Intensive Care Unit
Patients admitted to the Intensive Care Unit (ICU) are considered to have an acute problem or, as a precautionary measure, require constant observation. Rest, relaxation and comfort for the patient have a direct bearing on a speedy recovery. Noise, long visits, too many visitors or worrisome discussions hinder such a recovery and therefore, require regulation. Your encouragement and hopeful attitude can go far toward calming fears and assisting the patient’s recovery. Your cooperation not only benefits your family member, but all of the patients in the ICU.
To ensure everyone is getting the best care in the Intensive Care Unit, there are certain restrictions in visiting patients. To help prevent the spread of disease from visitor to patient or from patient to visitor; and to provide the patient with an atmosphere that promotes rest and healing.
- Immediate family members only.
- Visitors should check with the staff prior to visiting.
- Visitors for each patient are limited to two people at a time.
- Visitors must be 12 years of age or older. Special requests for younger visitors will be considered in situations regarding terminal illnesses.
- Visiting hours are: 9 - 9:30 a.m., 11:30 - 12:00 p.m., 2 - 2:30 p.m., 5 - 5:30 p.m., and 8 - 8:30 p.m.
- Infectious diseases can delay recovery. If you feel you are contagious, please inform the nurse.
- Telephones are not present in patient rooms in order that the patient rest not be interrupted. However, on a case by case basis, telephones may be available to the patient. Telephone inquiries regarding a patient’s condition may be directed to the nurse caring for the patient. Nursing staff will not be available during report times. Families are encouraged to use the phone in the ICU reception room for personal calls. Local calls can be made by dialing 9 followed by the seven-digit phone number.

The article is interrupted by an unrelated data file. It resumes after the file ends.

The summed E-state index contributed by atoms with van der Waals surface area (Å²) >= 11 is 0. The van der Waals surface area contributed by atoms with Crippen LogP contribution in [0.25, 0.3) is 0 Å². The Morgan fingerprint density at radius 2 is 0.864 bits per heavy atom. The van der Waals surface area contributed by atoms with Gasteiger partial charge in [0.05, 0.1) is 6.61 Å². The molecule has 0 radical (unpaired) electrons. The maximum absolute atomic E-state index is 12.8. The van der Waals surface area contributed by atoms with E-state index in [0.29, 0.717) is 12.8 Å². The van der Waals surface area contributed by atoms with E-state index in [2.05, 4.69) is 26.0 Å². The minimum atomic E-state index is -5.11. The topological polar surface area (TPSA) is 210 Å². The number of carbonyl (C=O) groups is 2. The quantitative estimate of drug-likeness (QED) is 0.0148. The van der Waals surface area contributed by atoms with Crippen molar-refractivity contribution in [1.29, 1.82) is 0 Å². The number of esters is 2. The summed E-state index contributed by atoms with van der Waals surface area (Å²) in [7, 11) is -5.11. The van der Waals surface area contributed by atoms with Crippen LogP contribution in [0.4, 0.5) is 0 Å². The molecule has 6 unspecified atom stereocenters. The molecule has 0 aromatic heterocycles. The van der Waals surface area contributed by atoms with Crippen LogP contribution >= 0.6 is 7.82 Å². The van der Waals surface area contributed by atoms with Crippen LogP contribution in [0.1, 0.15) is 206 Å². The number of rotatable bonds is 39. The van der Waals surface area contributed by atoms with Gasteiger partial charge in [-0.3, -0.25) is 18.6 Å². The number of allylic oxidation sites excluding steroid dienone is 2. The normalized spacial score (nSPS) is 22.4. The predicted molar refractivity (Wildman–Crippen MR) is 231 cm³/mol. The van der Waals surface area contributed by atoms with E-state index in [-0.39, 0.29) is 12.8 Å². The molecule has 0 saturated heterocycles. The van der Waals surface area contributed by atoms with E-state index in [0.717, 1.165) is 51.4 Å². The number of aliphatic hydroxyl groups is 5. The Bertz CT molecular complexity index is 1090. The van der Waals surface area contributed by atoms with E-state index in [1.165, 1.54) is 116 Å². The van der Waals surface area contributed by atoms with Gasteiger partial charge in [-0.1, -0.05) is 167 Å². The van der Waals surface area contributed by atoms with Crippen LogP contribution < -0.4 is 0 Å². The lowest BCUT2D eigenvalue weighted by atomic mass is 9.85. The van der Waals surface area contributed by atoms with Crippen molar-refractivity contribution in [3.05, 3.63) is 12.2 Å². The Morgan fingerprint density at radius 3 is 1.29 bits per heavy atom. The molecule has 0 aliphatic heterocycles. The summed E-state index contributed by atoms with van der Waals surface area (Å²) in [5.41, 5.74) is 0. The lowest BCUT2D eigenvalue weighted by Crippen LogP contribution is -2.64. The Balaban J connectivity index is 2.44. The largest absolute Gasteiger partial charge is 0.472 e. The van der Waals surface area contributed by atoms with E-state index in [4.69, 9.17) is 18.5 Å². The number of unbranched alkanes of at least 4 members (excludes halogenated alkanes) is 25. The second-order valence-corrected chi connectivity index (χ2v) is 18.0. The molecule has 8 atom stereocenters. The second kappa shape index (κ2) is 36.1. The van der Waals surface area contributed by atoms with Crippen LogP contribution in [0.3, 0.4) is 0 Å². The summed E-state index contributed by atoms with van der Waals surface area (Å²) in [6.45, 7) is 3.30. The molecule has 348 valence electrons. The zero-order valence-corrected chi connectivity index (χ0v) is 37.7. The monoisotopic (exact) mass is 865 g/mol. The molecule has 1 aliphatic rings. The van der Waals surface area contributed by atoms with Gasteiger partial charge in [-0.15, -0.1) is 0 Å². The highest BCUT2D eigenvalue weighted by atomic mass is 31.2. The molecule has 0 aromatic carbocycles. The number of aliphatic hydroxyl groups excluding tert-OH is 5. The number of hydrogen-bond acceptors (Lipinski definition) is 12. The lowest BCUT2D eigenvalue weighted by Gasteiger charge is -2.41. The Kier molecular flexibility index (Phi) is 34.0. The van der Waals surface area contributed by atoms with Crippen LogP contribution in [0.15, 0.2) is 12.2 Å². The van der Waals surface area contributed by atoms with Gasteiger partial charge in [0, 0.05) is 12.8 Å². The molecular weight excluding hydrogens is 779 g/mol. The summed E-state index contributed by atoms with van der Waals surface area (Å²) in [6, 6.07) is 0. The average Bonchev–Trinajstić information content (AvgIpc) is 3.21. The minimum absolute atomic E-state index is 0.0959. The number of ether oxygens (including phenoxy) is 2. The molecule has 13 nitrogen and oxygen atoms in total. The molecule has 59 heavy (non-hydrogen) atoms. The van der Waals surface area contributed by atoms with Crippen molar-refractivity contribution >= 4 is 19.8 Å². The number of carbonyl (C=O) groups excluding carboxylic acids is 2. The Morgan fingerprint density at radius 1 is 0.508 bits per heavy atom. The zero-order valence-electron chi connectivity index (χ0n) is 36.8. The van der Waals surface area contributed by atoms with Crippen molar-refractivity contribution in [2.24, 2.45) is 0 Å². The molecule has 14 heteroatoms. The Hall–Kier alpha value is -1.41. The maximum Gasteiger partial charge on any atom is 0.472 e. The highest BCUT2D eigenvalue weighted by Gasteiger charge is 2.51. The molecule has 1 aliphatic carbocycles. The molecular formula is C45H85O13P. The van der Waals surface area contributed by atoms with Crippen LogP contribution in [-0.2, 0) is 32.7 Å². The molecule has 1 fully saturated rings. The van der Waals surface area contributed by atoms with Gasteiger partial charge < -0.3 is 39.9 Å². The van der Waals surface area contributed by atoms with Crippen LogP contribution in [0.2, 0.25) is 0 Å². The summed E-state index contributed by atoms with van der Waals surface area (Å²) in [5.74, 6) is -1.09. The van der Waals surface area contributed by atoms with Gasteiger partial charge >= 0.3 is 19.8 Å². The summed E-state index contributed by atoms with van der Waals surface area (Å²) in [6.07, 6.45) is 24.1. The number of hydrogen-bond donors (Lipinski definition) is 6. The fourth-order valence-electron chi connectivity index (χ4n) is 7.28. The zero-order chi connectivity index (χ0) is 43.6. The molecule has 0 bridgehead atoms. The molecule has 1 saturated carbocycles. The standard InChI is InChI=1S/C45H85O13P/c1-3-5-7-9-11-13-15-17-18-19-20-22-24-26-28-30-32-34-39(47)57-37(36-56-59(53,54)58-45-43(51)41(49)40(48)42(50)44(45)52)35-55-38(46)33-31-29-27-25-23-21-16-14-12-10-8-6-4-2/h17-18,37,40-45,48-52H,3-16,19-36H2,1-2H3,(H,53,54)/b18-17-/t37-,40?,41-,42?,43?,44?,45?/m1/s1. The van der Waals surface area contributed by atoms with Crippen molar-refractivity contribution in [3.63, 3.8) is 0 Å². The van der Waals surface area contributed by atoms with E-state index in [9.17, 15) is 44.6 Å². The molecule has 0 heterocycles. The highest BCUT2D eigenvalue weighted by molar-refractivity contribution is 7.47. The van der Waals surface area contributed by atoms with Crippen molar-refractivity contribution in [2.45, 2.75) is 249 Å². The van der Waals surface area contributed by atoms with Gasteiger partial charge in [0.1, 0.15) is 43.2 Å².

Due to limited space in each patient room and for safe-keeping purposes, personal belongings (clothing, medication, and valuables) for patients should be taken home. Medications from home can only be administered by the ICU nurse with a physician’s order. Live flowers are not allowed in the patient rooms. Small artificial arrangements, balloons and cards are acceptable.
Good communication between the staff and the family is essential to the well-being of the patient. It is helpful if each family selects one individual who will acts as the family representative. This person will be the primary contact for physicians and nursing staff and will share information between the staff and the family. Friends and family not able to visit the patient will benefit from having one individual to contact.
If the patient has a written Advance Directive then preferably the individual indicated as Health Care Power of Attorney should be the family representative.
In times of overwhelming stress, feelings of confusion, helplessness and fear, disagreements can arise among family members.
Because good health care for the patient involves the promotion of rest, we ask all problems be resolved outside the patient area.
If difficulty resolving certain issues within your family arises, the staff can provide assistance and referrals.